Is art material or idea, product or process?
This year’s history of arts majors’ exhibit in the Johnson Museum, Unfolding Process: Conceptual and Material Practice on Paper, showcases artwork that leaves a residue of the conceptual labor of creation inscribed on the body of the work itself. The exhibit suggests that the value of an artwork resides in its ability to function as a conduit between the artist’s conceptual and technical struggles and the viewer’s labors to achieve an aesthetic experience, whatever that may be.
When considering artwork from Japan, one often thinks of the traditional ukiyo-e woodblock prints that made their way to Europe to inspire the Impressionists. After Hiroshige: A Century of Modern Japanese Prints demonstrates the growing influence in the other direction during the twentieth century — that of West on East. This exhibition at the Johnson Museum emphasizes the push during the Meiji period in Japan for modernization and industrialization, a move reflected in the shin hanga (new prints) and sosaku hanga (creative prints) that became popular during this time. With this new modernization, artists reflected a nostalgia for the past, as well as the growing influence of the West.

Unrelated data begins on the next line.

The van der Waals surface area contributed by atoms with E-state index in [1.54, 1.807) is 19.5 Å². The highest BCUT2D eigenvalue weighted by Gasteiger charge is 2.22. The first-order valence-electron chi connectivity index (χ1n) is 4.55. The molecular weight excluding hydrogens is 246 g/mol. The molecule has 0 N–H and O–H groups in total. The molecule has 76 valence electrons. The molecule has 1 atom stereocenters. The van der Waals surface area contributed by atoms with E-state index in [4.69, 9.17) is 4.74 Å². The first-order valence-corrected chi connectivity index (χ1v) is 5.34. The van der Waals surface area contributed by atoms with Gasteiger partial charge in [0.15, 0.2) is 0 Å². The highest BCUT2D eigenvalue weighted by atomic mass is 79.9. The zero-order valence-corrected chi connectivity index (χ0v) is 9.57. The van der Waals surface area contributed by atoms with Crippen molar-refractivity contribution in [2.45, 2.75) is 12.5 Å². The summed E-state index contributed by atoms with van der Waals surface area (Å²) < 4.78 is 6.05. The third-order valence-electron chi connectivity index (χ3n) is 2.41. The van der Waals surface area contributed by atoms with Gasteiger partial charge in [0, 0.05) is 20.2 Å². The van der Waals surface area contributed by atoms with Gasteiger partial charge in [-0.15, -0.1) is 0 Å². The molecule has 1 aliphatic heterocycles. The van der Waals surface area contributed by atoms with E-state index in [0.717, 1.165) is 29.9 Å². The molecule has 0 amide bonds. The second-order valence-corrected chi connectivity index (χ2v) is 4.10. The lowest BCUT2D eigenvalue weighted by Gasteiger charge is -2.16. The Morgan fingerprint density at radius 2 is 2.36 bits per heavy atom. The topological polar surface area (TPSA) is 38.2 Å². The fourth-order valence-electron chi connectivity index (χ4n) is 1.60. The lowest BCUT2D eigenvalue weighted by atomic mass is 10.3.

Hello Cornellians — the few of you who are still lingering in the corners of campus, clutching Daily Suns and awaiting the burning of the Dragon while all your friends fly for warmer climes. I hope you are doing well. And that you are being artsy. I had quite an artsy week this week. First, I got all my music back! External hard drive: working. 70 gigs: accessible once more. Then on Sunday, I spent two hours wandering the Johnson Museum, from where I headed directly to Barnes Hall for the iO String Quartet concert (the seven or eight of you who regularly read the Arts section may have seen my review on Monday — the concert was amazing!). I also saw one of the best worst movies I’ve ever seen. And I got into some awesome new music.